From my (very, very limited) experience with llamas, their major drawbacks are the same as those of a horse, only less so (expense to house and feed, vetrinary costs, etc., but for a much smaller animal than even a rather compact horse), plus the fact they have a disposition not much better than that of a camel, which itself is one of the most unfriendly animals ever semi-domesticated by mankind. If you owned a horse as hard to get along with as the few llamas I've met, you'd happily shoot it and send the remains to a dog food factory.

    If I'm giving llamas a bad rap (and I hope I am), they might be a viable option for folks who live in the country and have space for pasture/paddock, buildings for stabling, and the budget for feed and vetrinary care. Otherwise, folks with somewhat less space might consider a large dog as a pack animal -- they're a lot less "odd" relative to neighbors than a llama, cheaper to obtain as pups, only a little more expensive to feed, and while they carry a little less, they're a lot easier to get along with (though you probably won't wind up wearing their wool as you would with llamas and alpaca). And while a St. Bernard or Newfoundland will drool a bit, they *never* spit...
    If a contact print at arm's length is too small to see, you need a bigger camera. :D

  7. #7
    MIke Sherck's Avatar
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    Re: On Photography and Mountains

    As much of a wimp as I am, I truely hate being defeated, especially when I'm losing to myself. I've been in situations before where I was so dog tired that even the effort of taking the camera out of the bag or pack was too much to consider and I've always regretted it later. I make myself go back, better prepared, better knowing what to expect and with a plan as to how to do it right this time. The sense of accomplishment from these returns is gratifying. I suppose that it all boils down to ego, one way or another, and I realize that I'm not God's gift to photography, but I do try to learn from my mistakes. I make plenty of goofs; I don't need to make them twice. Well, most of the time, anyway. Sometimes I can be a slow learner.

    One thing I've learned with advancing age -- unless you're planning a wilderness trip, all off on your own for a few days, there's no excuse for a 50 lb. backpack. You've got too much stuff in there, or the stuff you have weighs too much. You ought to think about how you can lighten your load and then try it again. I'll bet the prints or transparencies you get will make it worthwhile.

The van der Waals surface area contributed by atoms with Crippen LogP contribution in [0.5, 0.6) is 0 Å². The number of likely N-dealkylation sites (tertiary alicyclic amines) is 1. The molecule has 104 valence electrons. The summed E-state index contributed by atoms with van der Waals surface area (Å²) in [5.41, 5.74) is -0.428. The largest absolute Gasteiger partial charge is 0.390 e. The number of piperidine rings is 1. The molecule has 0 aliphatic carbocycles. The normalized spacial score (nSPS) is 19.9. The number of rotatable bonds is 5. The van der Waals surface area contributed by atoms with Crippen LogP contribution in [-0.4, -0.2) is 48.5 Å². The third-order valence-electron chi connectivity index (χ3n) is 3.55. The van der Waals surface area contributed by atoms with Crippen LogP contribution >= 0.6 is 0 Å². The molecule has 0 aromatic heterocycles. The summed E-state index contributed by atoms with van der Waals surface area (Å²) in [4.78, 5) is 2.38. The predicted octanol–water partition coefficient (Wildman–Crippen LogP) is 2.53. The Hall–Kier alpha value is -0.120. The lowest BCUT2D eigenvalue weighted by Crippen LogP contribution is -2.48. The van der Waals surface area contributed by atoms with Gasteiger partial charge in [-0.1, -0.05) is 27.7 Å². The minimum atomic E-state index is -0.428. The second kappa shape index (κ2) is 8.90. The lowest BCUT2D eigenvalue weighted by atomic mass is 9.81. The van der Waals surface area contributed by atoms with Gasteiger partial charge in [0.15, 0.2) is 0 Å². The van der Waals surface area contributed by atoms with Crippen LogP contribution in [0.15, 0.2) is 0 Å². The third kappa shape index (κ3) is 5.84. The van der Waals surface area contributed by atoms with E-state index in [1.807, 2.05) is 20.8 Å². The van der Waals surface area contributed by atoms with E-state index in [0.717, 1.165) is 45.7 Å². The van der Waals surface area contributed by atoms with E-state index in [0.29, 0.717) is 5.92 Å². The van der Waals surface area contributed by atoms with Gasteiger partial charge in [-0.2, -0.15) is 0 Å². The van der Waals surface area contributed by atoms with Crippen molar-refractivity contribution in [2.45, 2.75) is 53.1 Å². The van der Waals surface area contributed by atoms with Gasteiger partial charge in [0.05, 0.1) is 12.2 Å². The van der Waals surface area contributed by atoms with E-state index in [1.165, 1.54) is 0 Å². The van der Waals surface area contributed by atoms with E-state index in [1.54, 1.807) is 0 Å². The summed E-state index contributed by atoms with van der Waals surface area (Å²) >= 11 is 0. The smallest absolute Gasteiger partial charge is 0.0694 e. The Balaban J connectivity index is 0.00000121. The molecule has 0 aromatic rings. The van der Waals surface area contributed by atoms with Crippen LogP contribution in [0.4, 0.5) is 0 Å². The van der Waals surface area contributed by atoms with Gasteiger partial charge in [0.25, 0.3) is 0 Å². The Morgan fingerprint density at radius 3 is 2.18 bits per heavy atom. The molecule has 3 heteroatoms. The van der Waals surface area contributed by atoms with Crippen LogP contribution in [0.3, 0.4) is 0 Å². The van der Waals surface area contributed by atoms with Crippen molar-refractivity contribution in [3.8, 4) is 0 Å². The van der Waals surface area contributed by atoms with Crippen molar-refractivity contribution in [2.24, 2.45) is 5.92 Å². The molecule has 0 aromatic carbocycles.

mjs

  8. #8
    Abuser of God's Sunlight
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    Re: On Photography and Mountains

    "If I thought that the hike up had been murder, the hike back down was torture."

    it's SO hard convincing people of this until they spend some real time in the hills with their too-real packs and knees.

  9. #9

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    Re: On Photography and Mountains

    Mike makes two excellent point and I can only differ on one. My photography is more of being there and images from that are extra to me. I do my best and enjoy the results, but it's more to me about the hiking and seeing, and then capturing images. That's each photographer's perspective, experience and choices.

    I agree about the backpack. I try to keep mine to about 40 lbs. I prefer long day hikes, up to 8-12 miles round trip, so I don't need tents, stoves, etc., only the essential 10 and extra food and clothes with my camera equipment. I usually pick the photography I will do and choose the lens for that than carrying a variety for different interests. I may take them in the car and trade for different shorter trips or just walking off the highway.

    Interesting thread.
    --Scott--

    Scott M. Knowles, MS-Geography
    scott@wsrphoto.com

    "All things merge into one, and a river flows through it."
    - Norman MacLean

  10. #10
    Member: 4X5 ARCA-SWISS User
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    Re: On Photography and Mountains

    Josh,

    Been there, done that, in some of the same areas: Lockett's (?) Meadow, some of the hills around "The Cinders" by Sunset Crater and the areas around Wapatki (sp?) north of there. I've also tried to start a blog about some of my thoughts and motivations, too - but, I'm not sure that I'm putting the link in correctly. And, most of my subjects are closer to Phoenix. (Cost of gas, of course!) Let me know how crazy you think MY musings and ramblings are. Your's are helpful - hope mine are.

    http://spaces.msn.com/ROCKpetroglyph...t&_c02_owner=1

    Motivation is only part of the problem, although it may be the main part. Knowledge and preparation make up the rest.
    Michael J. Hoogendyk
    http://www.mikesfineartphotos.com
    http://www.imageworks.org

    "I really want people to see what I see ..."